Michael Stack - AmaxxAuthor Michael Stack, CEO Amaxx LLC. He is an expert in workers’ compensation cost containment systems and helps employers reduce their workers’ comp costs by 20% to 50%.  He works as a consultant to large and mid-market clients, is a co-author of Your Ultimate Guide To Mastering Workers Comp Costs, a comprehensive step-by-step manual of cost containment strategies based on hands-on field experience, and is the founder & lead trainer of Amaxx Workers’ Comp Training Center.

 

Contact: mstack@reduceyourworkerscomp.com.

Workers’ Comp Roundup Blog: http://blog.reduceyourworkerscomp.com/

 

©2019 Amaxx LLC. All rights reserved under International Copyright Law.

 

Do not use this information without independent verification. All state laws vary. You should consult with your insurance broker, attorney, or qualified professional.

Common Mistakes That Get Employers In Trouble on Questionable Claims

 

Employers Should Take the High Road

 

Every self-insured employer has to contend with the occasional workers’ compensation claim the employer feels is of questionable validity.  The urge is often to ‘fight fire with fire’.  However great the urge is to give the employee ‘a taste of his own medicine’, the employer must hold itself above taking the low road taken by the employee.  Just as there are laws in every state against insurance fraud, there are also laws in every state that have names such as “unfair claim settlement practices”.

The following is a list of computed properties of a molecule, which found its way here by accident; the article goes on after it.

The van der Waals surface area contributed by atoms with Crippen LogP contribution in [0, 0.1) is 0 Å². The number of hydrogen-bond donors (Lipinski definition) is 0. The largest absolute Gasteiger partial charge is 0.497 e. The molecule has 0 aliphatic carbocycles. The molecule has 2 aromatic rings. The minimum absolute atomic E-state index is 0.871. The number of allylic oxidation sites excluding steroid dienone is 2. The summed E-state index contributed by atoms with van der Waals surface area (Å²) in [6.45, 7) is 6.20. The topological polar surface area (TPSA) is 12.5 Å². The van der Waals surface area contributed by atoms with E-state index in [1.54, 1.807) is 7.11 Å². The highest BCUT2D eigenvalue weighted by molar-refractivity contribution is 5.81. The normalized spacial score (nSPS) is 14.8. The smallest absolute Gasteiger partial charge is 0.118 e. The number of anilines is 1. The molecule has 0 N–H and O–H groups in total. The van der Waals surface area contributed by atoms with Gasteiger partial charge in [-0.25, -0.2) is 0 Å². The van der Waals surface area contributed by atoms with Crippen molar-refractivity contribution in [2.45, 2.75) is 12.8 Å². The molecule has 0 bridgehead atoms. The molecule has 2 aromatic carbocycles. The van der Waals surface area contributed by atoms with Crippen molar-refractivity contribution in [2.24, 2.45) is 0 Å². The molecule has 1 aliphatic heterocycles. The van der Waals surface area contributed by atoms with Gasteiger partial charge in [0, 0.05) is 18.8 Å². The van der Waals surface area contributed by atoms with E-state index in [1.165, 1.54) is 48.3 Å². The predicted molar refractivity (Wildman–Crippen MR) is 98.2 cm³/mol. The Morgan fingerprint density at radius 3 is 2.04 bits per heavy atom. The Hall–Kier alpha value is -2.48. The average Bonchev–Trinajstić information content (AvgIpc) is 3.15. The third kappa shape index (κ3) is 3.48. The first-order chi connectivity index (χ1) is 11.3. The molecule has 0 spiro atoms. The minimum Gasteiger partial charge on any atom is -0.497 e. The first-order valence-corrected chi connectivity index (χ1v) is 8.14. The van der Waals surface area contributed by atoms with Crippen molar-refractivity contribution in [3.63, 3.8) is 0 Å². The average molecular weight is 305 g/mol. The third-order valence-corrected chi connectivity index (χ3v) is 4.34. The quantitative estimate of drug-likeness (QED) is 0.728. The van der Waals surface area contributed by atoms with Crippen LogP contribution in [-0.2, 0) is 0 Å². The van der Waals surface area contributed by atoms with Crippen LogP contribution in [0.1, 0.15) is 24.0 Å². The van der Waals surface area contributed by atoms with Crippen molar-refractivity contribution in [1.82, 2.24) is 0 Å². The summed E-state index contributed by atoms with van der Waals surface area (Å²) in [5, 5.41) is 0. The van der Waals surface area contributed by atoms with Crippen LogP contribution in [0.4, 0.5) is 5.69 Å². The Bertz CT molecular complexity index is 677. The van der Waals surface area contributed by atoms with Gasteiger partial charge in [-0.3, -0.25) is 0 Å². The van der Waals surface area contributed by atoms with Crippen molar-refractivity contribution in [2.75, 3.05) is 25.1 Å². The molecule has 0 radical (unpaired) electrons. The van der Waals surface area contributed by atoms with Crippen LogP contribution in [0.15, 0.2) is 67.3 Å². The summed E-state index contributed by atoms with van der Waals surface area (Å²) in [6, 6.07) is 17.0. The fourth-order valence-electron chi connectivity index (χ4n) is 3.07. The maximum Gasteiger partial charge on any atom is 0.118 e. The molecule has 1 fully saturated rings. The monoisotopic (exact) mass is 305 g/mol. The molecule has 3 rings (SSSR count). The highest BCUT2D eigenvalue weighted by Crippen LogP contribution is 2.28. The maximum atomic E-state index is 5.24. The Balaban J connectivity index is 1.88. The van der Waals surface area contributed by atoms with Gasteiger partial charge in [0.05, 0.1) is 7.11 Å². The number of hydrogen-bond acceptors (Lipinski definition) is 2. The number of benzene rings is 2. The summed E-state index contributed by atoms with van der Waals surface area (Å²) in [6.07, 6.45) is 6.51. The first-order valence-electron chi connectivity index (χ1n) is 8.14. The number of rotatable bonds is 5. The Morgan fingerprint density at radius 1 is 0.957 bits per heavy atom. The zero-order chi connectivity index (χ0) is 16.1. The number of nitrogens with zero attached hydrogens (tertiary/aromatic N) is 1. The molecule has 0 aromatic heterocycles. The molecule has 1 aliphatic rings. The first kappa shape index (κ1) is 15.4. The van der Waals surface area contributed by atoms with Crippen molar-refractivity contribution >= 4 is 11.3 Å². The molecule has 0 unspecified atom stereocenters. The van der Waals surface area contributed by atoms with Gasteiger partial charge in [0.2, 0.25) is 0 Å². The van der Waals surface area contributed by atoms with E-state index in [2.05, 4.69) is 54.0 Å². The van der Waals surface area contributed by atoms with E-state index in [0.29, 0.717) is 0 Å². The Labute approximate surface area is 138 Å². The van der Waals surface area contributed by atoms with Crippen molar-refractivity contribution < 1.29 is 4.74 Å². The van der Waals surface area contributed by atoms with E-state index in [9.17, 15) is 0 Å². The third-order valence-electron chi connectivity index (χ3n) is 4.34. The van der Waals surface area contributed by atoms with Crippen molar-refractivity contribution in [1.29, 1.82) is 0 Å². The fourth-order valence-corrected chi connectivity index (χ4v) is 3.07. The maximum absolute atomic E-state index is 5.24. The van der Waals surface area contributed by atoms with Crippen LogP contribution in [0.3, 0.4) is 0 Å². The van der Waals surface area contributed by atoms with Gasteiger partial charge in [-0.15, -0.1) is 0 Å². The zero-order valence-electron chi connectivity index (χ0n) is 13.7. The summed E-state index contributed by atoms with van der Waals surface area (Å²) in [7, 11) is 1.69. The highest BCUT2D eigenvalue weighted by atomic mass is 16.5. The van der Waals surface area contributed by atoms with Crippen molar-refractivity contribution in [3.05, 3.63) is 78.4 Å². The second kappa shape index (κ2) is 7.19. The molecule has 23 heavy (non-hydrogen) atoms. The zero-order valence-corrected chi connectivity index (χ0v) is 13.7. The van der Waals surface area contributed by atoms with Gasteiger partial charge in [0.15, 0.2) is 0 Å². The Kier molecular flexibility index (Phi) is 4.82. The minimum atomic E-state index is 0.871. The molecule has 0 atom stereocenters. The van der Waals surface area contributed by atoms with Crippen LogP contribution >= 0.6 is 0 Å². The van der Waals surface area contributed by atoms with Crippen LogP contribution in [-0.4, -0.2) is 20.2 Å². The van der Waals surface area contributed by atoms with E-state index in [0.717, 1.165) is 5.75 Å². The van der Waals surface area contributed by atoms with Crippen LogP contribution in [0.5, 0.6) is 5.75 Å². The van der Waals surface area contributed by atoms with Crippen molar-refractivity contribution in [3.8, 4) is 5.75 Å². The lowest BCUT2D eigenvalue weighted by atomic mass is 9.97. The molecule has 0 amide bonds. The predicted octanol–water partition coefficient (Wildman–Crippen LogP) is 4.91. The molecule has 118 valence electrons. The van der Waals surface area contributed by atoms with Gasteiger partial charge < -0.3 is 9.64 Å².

Unfair claim practices are any action taken by the self-insured employer that are unfair, discriminatory, deceptive or misrepresent the facts.  Any inappropriate conduct by the self-insured employer can land the employer in legal trouble.  In addition, if a particular unfair practice is shown to occur with any frequency, the insurance regulatory authority will review their approval of your self-insurance status.

 

 

Common Mistakes That Get Employers In Trouble

 

While there is a wide array of inappropriate actions a self-insured employer can get into trouble for, we will discuss only the most common mistakes an employer might make that would be classified as an unfair claims practice.

 

  • Delaying the processing of a claim – the self-insured employer cannot refuse to process the Employer’s First Report of Injury form or delay sending the required forms to the employee or the required forms to the state agency that oversees workers’ compensation.